Aug
01
2008

Lead Poisoning Down, But Watch For Mercury

The devastating results of lead poisoning in children have put consumers on alert. Lead in paint and in the glaze of ceramic products has gone unrecognized until the 1970’s. Since then stricter regulations have reduced or eliminated lead from paint products in North America. The additional move to unleaded gasoline has contributed to successful lead reduction. Consumers, however, should not let down their guard and be aware of the fact that there are still possibilities of lead exposure. Sources can be manifold. While most of lead exposure domes from old lead paint that was applied decades ago, especially in older homes, some exposure can come from imported toys, which just recently made headlines in the news. Some exposure can also come from medications and “nutritional products” imported from overseas. Imported cookware and other products have also been a significant source of lead contamination. The general awareness has paid off, as there is a significant reduction of lead levels since the ‘70’s. Public health warnings have been issued about mercury levels in fish, and this has led to concerns in consumer groups whether it is safe at all to consume fish. Blowing the warning whistle alone does not do a service to consumers. It is much more important to inform consumers to recognize, which of the fish species are averaging less than one tenth of Canada’s commercial mercury limit if 0.5 parts per million.

Lead Poisoning Down, But Watch For Mercury

Lead Poisoning Down, But Watch For Mercury

Dr. Copes, director of environmental health at the B.C. Centre for Disease Control explained at a recent meeting that salmon, rainbow trout and tilapia fall into this group of fish that can be enjoyed more frequently, whereas other species, such as halibut, tuna and sablefish have levels of mercury that are five to ten times higher. They are still under the commercial limit, but it means that the consumer could enjoy 10 meals of salmon as opposed to one meal of halibut, tuna or sable fish. The recommendation is not total avoidance, but less frequent consumption.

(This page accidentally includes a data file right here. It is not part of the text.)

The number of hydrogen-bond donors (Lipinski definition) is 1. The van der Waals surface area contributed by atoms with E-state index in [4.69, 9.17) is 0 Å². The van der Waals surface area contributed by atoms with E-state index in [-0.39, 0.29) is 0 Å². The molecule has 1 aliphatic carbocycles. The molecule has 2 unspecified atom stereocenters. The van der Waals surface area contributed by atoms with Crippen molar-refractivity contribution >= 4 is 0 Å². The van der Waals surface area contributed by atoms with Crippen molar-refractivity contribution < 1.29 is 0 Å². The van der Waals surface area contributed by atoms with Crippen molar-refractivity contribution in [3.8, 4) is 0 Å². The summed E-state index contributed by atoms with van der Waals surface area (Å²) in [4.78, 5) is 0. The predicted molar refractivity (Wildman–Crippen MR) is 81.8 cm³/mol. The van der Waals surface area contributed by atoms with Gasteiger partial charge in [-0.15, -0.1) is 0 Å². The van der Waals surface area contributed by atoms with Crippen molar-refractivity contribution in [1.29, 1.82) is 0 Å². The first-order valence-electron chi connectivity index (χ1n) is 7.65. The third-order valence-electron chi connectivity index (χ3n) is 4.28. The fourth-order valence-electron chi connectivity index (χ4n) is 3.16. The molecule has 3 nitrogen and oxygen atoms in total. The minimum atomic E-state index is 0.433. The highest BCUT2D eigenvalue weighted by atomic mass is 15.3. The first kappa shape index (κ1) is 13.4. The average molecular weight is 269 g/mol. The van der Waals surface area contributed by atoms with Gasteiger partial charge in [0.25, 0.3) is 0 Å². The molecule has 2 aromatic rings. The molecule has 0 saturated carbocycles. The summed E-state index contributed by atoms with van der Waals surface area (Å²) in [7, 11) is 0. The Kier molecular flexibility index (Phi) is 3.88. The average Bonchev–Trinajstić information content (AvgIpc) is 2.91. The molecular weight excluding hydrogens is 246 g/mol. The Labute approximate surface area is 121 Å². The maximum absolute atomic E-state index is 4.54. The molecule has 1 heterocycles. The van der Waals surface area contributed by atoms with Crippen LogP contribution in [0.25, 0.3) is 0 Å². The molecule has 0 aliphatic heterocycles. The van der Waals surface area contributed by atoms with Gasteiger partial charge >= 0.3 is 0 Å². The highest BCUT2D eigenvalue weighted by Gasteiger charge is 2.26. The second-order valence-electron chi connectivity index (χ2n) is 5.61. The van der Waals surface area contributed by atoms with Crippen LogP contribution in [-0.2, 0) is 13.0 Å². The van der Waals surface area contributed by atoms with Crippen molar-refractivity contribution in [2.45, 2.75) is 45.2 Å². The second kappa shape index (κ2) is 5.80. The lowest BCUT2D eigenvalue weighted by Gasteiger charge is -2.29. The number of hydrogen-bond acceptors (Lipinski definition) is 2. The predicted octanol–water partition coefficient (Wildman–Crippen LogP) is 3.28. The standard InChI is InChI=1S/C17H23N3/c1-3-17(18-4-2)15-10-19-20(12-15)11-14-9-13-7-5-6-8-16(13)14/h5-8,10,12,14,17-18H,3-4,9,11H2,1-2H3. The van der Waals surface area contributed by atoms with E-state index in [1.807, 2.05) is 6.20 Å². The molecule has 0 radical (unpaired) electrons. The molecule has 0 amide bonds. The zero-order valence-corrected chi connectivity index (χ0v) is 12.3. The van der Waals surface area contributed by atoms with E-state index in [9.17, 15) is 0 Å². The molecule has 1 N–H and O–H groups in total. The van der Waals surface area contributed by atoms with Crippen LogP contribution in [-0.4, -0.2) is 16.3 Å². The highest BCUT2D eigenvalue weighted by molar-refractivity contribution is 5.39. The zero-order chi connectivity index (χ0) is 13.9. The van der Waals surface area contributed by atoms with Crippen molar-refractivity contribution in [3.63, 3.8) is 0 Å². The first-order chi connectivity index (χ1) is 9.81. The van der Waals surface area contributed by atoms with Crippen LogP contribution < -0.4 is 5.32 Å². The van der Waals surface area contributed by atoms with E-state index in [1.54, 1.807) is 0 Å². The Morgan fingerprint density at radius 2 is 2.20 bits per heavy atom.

Reference: The Medical Post, July 22, 2008, page 17

Comment on Nov. 17, 2012: The oceans are continuing to deteriorate with regard to mercury content. It is no longer safe to eat halibut, tuna or sable fish. Salmon, rainbow trout and tilapia should be limited to perhaps once per week. Avoid salmon that has migrated past Japan because of radioactive contamination of the coast region there (due to the earth quake in March 2011, the devastating tsunami and subsequent radiation crisis from the nuclear plant).

More information about toxins in the environment: http://www.askdrray.com/protecting-yourself-from-environmental-toxins/

Last edited November 4, 2014

About Ray Schilling

Dr. Ray Schilling born in Tübingen, Germany and Graduated from Eberhard-Karls-University Medical School, Tuebingen in 1971. Once Post-doctoral cancer research position holder at the Ontario Cancer Institute in Toronto, is now a member of the American Academy of Anti-Aging Medicine (A4M).